The Issue with “Overheads”

“On average over the last 5 years, for every pound donated to [xxx], 73p went towards our work with children around the world, just 1p went on governance and the remaining 26p went on raising another pound.”

“For every £1 we receive, we spend: 88p on activities to benefit children, 11p on further fundraising initiatives and 1p on governance and other costs”

“For every £1: 85p goes directly to charitable activities, 14p is invested in fundraising, 1p is spent on governance”

Statements like the above are common-place as charities ‘prove their worth’ to us, their donors.
Someone close to me recently said “I don’t want my money to go to any admin. I just want it to go directly to the project.” Just before I launch in to an Angry Man rant let me ask you, what does “the project” mean for you? What does “admin” mean? When can one thing be considered for the project and the other admin? The electricity? The IT guy who secures the email system, or file servers? The communications person who collects stories for Facebook, social media, to update donors? How about the driver that is used by the project to go on the field and the staff to get to the government meetings?

The first issue with “overheads” and “admin” is that as a consumer, you have never asked that question about anything else you have ever spent your money on. Not about the laptop or phone you’re reading this on right now, not on the car you bought, the lunch you ate, the school you send your kids to, not even when you’re buying shares (although you might use it as additional information). At no point do you stand up and say, “I’m not giving you my money because your overheads are too high”.

Can you imagine buying shares in Apple and saying, “I want all my money to go into the physical production of the iPhone, not the design director who designed it, not the coder who brought the OS all together, not the building in which they sit, not the email system which allows them to communicate with the supply chain, not even the electricity that powers the computers. No i just want my money to go into buying the raw material and building the product.” Would Apple have become the multi-billion dollar company it is today if it had spent its time and energy convincing people how it was spending its money? Would it have succeeded if it had had to limit how much it could invest in the people, infrastructure, assets and technology behind its core identity? Unlikely.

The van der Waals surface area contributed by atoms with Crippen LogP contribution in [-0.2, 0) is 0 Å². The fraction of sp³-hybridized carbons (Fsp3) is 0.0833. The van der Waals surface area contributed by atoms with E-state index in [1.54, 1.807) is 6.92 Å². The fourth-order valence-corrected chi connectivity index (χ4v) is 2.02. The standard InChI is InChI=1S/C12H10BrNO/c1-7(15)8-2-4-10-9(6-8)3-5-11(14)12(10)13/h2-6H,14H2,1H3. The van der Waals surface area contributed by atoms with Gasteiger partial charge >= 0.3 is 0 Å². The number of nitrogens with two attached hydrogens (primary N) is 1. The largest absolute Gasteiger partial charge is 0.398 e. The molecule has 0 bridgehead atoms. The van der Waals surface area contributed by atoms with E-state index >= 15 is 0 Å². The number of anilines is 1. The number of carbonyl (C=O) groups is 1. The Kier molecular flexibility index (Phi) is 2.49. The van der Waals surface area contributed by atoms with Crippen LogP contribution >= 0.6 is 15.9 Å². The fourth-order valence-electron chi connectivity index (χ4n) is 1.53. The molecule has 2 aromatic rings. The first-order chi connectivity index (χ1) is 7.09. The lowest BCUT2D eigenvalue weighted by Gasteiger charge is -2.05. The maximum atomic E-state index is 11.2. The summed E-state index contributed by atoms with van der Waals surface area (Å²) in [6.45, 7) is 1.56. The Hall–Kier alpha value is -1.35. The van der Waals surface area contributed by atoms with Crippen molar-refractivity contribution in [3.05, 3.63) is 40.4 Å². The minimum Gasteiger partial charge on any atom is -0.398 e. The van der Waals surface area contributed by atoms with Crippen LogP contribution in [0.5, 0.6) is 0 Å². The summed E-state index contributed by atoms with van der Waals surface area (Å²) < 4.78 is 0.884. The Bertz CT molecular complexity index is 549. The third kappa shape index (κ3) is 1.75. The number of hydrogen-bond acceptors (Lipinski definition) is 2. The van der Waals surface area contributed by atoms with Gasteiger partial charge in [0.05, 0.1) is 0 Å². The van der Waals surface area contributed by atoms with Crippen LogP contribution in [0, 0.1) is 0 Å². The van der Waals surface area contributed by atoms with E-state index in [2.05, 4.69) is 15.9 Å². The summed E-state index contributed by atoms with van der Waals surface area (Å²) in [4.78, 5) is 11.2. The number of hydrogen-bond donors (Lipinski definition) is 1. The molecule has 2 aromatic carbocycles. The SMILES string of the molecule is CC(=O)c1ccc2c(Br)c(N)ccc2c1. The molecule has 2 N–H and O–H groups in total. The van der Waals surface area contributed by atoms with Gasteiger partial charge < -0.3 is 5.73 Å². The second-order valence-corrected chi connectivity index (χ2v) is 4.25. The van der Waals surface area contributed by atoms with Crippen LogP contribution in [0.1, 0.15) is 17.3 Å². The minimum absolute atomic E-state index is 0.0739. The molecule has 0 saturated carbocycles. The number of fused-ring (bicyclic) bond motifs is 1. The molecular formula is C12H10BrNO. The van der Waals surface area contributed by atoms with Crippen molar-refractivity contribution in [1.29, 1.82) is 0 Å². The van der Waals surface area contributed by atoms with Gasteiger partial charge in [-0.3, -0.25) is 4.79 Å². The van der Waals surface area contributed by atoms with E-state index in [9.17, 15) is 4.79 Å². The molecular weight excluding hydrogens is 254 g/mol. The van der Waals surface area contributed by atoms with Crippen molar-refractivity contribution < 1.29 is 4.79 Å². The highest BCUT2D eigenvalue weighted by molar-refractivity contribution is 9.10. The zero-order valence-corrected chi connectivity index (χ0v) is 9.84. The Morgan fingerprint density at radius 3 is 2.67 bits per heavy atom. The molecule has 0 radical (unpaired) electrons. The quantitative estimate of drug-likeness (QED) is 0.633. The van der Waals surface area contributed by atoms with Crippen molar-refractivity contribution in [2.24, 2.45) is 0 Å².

People who invest see beyond the details of how the company operates. They see what could be. Yes, they want the operations to be lean but they look at the future potential; what can that company, with that product do which will turn into sales, revenue, profit and dividends?

The second issue is your, the donor’s, understanding of the context. In Jacmel, Haiti shortly after the earthquake in 2010 I recall a small organisation faced being evicted from its office / guesthouse and having its operations impacted because its monthly rent was increasing from a few hundred dollars a month to over $2,000. Why? Because an international NGO had moved in up the road and simply paid the asking price so as to quickly secure its premises. Everyone wanted to make a buck and the “market” prices inflated. Where does that fall in the project / admin debate?

As an investor you would probably look at the efficiency and effectiveness of such administrative expenses. You wouldn’t flat out reject them. In some cases investment in one overhead is both justifiable and in fact necessary. In others greater accountability should be demanded where costs are disproportionate to context.

Putting restrictions on your money without knowing the context of operation limits the good an NGO can do. It places unreasonable restrictions and requires them to focus on justifying the wrong things. What is important, where the money is spent or what is the impact achieved?

When you give to charity, you should be looking at their vision, their operational context, their past success rates, and at what they want to achieve. Buy into the change and measure them against that. Don’t measure them on one thing alone only because you can.

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